The Roles of Recruiter and Sourcer are Merging


Like it or not, the distinct lines between recruiting and sourcing are becoming murky. According to Nupur Vilas who wrote a blog in early 2017:

A sourcer’s responsibility is to understand the organization and the details of the position, qualify candidates according to those details, and present the qualified candidates to the recruiter. Don’t forget the part about building talent pipelines.

The recruiter’s responsibility is to get the candidates interested, conduct effective interviews, negotiate hiring terms, and work jointly with hiring managers to close candidates.

I would say that today now more than ever, the shift to a hybrid role.  How do I know?  I see the change happening as I speak with hiring managers. Below are my theories on why:

Cost Savings: While unemployment is at an all-time low, and human capital growth is high, the goal for all organizations no matter the size is keep margins high.  Therefore, companies will ask recruiters to do both sourcing/recruiting. In fact, most small, medium, and even some large organizations do not have sourcing functions, so the recruiting teams are asked to do everything. If I am the CHRO, I could use the extra salary dollars on recruitment technology or marketing or hire an additional recruiter who has the experience in doing both roles.

Order Taker to Business Partner:  As Corporate TA Leader, my teams are required to be business partners. That is, the recruiters:

·       Understand the overall business strategy by meeting with department executives

·       Build relationships with the hiring managers by learning their assigned departments’ functions and how their positions fit into the overarching department and business strategy

·       Sourcing and selling candidates to obtain their interest

·       Closing the candidates to accept the offer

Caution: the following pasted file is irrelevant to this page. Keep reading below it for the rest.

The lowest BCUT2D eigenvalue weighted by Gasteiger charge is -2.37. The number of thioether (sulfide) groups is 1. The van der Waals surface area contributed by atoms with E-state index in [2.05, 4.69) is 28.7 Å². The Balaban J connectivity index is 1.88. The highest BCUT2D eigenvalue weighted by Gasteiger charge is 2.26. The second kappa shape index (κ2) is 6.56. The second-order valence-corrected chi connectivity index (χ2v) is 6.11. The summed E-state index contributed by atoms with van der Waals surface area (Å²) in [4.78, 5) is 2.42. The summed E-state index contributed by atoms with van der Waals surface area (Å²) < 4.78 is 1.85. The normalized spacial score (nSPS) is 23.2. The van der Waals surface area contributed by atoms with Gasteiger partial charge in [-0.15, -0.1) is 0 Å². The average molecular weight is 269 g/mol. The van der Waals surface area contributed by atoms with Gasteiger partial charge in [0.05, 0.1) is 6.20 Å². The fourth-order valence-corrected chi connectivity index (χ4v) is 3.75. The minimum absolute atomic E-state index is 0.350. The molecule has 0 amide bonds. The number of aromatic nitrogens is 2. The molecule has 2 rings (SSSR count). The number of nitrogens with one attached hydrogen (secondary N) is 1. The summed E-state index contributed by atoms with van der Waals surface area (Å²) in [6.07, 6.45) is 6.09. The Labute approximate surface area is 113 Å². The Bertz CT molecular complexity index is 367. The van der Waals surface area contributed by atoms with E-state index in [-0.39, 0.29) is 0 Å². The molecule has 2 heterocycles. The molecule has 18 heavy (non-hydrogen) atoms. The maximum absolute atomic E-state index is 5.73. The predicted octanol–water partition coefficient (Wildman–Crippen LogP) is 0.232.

·       Building talent pipelines for commonly open positions and filling gaps in succession plans

From what I have seen on the vendor side, there are many companies still on the “order taker” side of the fence claiming the demands of the business and the administrative work do not allow them the time to source and recruit talent.  I call BS. My advice is to sharpen the saw around time management, sourcing candidates, and building your partnerships with hiring managers. Quit posting and praying for qualified candidates to apply to your posting.  It is a tight labor market.  You have to go out and find the candidates. Not comfortable with sourcing or don’t know where to start? Check out the ERE Sourcing Academy that will provide you with the tools to be successful.

Reality for a full desk recruiter/sourcer

Reality for a full desk recruiter/sourcer

The blurred line between both function’s responsibilities: I know that sourcers who read this will argue that their skills are an art. I would respectfully say that sourcing is a learned function through everyday practice.   Chrome extensions and added tools such as Seekout, Hiretual, and Zensourcer that help today's sourcing community along with an array of other savvy tools from the likes of Greg Hawkes, Dean De Costa, and Jeremy Langhans YouTube channels. I digress.

During conversations with Heads of Talent, I hear that sourcing and recruiting functions are rarely on the same page with each side pointing fingers. One leader told me, “While I see the value of both parties, it is just easier to combine the teams and retain those who provide possess both strong sourcing and recruiting skills.” I agree.  One role creates a more productive and accountable position, than two.  Furthermore, I firmly believe that having one role will improve your metrics over time.  The key has this position solely focus on sourcing and recruiting.  Have your Recruiting Coordinator managing the administrative side – posting, scheduling, writing offer letters, and answering candidate questions.

What role survives? Great question. It depends. Based on what we just covered; I would say those who can understand the business and organizational strategy, finds all squirrels (not just the purple ones), have solid relationship building skills and can build talent pipelines. In other words, a hybrid role that has the person working a full desk.  My teams have always been a hybrid of sourcers and recruiters. Their performance measured on their ability to source, build pipelines, delivery of candidates and hiring manager satisfaction.